by Jessica Carreras
SOUTH BEND, Ind. – An anti-gay cartoon run in the Jan. 13 edition of the University of Notre Dame and Saint Mary’s College’s independently-run newspaper, The Observer, has caused a backlash from students and LGBT advocates, resulting in a published apology and the resigning of the paper’s assistant managing editor.
The comic, published under the name The Mobile Party and co-written by Notre Dame students Colin Hofman, Lauren Rosemeyer and Jay Wade, posed the question “What’st the easiest way to turn a fruit into a vegetable?”
The cartoon’s answer, “A baseball bat,” has led many to believe that both the minds behind The Mobile Party and Observer staff are condoning violence against LGBT people. Specifically, that a baseball bat should be used to beat a gay person until they are in a vegetative state.
A call for action was immediately sent out to LGBT outlets across the nation by concerned students, including 32-year-old graduate student and queer ally Austin Choi-Fitzpatrick, who contacted Between The Lines about the cartoon. “This cartoon represents hate speech, plain and simple,” Choi-Fitzpatrick said, lambasting the paper of the traditionally Catholic university. “Any hate speech should be reprehensible to Catholics, non-Catholics, non-Christians and non-believers alike.”
Choi-Fitzpatrick went on to suggest that the university should “sever all ties” with The Observer and disassociate itself with bigotry in all forms.
Repercussions from what Observer Editor in Chief Jenn Metz has called a “mistake” have already begun to take place. On Jan. 15, both the editorial staff and The Mobile Party writers issued an apology in the paper.
“The Observer, through an independent newspaper, is representative of the community of the University of Notre Dame and the values it so cherishes: family, understanding, service respect and love,” the staff published in its editorial. “Allowing this cruel and hateful comic a place on our pages disgraced those values and severely hurt members of our Notre Dame family.”
Mobile Party writers contended that though their comic was certainly hurtful, it was actually trying to poke fun at the absurdity of homophobia and baseless hate. “We consistently try to write comics that rely on shock value and now that we have gone too far, we realize that we have abused the privilege,” Hofman, Rosemeyer and Wade wrote, adding that “poking fun at someone’s identity in such a discriminatory manner is not funny.”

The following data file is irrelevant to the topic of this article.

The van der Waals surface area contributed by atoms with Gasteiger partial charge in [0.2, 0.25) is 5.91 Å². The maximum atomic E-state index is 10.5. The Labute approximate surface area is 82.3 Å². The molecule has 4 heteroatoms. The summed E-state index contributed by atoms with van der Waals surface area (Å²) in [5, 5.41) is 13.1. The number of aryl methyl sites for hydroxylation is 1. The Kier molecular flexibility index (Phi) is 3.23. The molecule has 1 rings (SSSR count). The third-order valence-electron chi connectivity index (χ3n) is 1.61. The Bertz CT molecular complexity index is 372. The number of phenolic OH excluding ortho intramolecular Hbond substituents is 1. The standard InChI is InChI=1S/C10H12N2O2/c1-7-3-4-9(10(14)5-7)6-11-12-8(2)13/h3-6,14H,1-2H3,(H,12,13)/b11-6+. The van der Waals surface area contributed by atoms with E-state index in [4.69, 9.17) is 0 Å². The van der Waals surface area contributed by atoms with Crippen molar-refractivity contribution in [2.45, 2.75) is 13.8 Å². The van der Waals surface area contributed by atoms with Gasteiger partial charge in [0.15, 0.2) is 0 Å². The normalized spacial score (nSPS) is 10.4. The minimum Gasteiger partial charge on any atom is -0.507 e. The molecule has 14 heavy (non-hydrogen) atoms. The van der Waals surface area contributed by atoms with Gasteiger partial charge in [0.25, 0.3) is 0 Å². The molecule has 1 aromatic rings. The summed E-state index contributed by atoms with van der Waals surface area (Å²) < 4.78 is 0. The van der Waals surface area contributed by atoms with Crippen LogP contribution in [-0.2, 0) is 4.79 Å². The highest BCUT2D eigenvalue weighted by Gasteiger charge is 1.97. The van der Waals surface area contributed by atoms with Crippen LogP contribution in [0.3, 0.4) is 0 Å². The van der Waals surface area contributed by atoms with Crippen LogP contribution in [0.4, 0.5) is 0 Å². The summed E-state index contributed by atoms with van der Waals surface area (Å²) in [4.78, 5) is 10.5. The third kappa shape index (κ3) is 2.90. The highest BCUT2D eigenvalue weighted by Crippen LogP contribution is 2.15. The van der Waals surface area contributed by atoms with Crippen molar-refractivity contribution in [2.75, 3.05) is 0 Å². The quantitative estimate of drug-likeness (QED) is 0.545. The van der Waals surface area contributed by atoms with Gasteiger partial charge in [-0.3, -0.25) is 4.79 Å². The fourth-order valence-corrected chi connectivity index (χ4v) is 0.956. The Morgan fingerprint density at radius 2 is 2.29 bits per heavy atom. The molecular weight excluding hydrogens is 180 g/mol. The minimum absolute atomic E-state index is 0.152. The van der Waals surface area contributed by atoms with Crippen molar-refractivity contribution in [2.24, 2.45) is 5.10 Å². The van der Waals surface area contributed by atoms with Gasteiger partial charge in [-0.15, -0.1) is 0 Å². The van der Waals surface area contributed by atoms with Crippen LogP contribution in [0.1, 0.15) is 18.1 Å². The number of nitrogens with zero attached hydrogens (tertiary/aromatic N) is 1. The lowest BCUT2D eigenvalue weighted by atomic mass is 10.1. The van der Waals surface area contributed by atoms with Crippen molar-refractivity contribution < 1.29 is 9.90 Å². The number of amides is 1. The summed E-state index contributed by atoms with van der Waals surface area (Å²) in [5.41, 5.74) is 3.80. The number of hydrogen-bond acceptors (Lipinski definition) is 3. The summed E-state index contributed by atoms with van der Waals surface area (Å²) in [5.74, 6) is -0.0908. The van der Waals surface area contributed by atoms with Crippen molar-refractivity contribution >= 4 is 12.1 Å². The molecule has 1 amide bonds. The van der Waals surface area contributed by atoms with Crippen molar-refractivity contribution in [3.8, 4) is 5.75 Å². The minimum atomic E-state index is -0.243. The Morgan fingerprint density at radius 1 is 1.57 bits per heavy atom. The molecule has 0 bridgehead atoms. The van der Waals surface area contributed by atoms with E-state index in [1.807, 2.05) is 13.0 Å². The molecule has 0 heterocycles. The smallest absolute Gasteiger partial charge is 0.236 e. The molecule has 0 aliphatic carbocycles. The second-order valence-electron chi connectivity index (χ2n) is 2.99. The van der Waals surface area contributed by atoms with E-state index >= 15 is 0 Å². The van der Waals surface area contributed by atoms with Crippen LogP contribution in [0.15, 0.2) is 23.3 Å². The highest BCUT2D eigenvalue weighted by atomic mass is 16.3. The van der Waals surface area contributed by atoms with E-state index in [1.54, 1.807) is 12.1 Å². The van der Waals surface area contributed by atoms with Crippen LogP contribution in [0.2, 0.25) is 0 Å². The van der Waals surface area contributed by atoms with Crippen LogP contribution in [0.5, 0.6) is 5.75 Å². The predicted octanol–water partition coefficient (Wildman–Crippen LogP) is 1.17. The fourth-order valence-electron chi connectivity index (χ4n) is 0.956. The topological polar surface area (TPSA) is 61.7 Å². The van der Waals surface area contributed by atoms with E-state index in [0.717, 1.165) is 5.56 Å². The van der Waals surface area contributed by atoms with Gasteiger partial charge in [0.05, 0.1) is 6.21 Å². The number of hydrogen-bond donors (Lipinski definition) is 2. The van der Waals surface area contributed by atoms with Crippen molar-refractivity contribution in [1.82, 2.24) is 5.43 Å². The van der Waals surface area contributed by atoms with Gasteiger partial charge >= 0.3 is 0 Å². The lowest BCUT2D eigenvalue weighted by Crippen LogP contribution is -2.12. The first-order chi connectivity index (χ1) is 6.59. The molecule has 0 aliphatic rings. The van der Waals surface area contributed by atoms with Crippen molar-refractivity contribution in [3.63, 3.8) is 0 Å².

Past Mobile Party cartoons – both accepted and rejected by Observer editorial staff – have caused similar stirs among students, though none as extreme as with the anti-gay cartoon. Past comics have made light of such issues as racism, swine flu, overweight women and rape.
Moreover, the original version of the Jan. 13 cartoon answered the fruit-to-vegetable question with a possibly even more politically incorrect answer: AIDS.
Several who wrote to The Observer following the publication of the re-written version noted that it was absurd for staff members to nix the AIDS version but OK the version of the cartoon advocating violence against gay people. “This is not a question of free speech,” wrote the Gay and Lesbian Alumni of Notre Dame and Saint Mary’s College. “If the editors weren’t concerned with community standards, they wouldn’t have rejected the first version of the cartoon. … the decision to publish it demonstrates a serious lack of judgment.”
Several responses went beyond that, contending that such actions effectively furthered violence and hate. “Getting a cheap laugh at the expense of the abused, bashed, disabled, and even murdered not only belittles these horrific experiences, but encourages more violence,” wrote professor of Sociology Daniel J. Myers.
“Opening up my acceptance letter to Notre Dame was one of the proudest moments of my life,” wrote freshman Patrick Gilbert. “But the violent, hateful comic … represents the complete opposite of what I thought this university stood for. I’m now ashamed to be a Notre Dame student.
“I can’t begin to fathom how hard it is for members of the LGBT community to live at Notre Dame.”
Members of the Core Council, Notre Dame’s organization for LGBT students, chimed in as well, noting that they appreciated the apologies, but adding that the school needs to “acknowledge the serious nature of the violent message of this ‘comic strip’ and its complete disregard to the dignity of GLBT persons.”
Other actions stemming from the cartoon’s printing included a statement released by Notre Dame President Rev. John Jenkins condemning expressions of hate at the university, as well as the discontinuing of Mobile Party comics in The Observer and on the group’s blog, plus the resigning of Observer Assistant Managing Editor Kara King on Jan. 17.
“I was the final one to check the paper that night and am accountable for all of its’ content,” said King, who chocked up the printing to a “miscommunication between herself and another editor.”
“I cannot begin to quantify the humiliation in knowing that it is, ultimately, my fault.”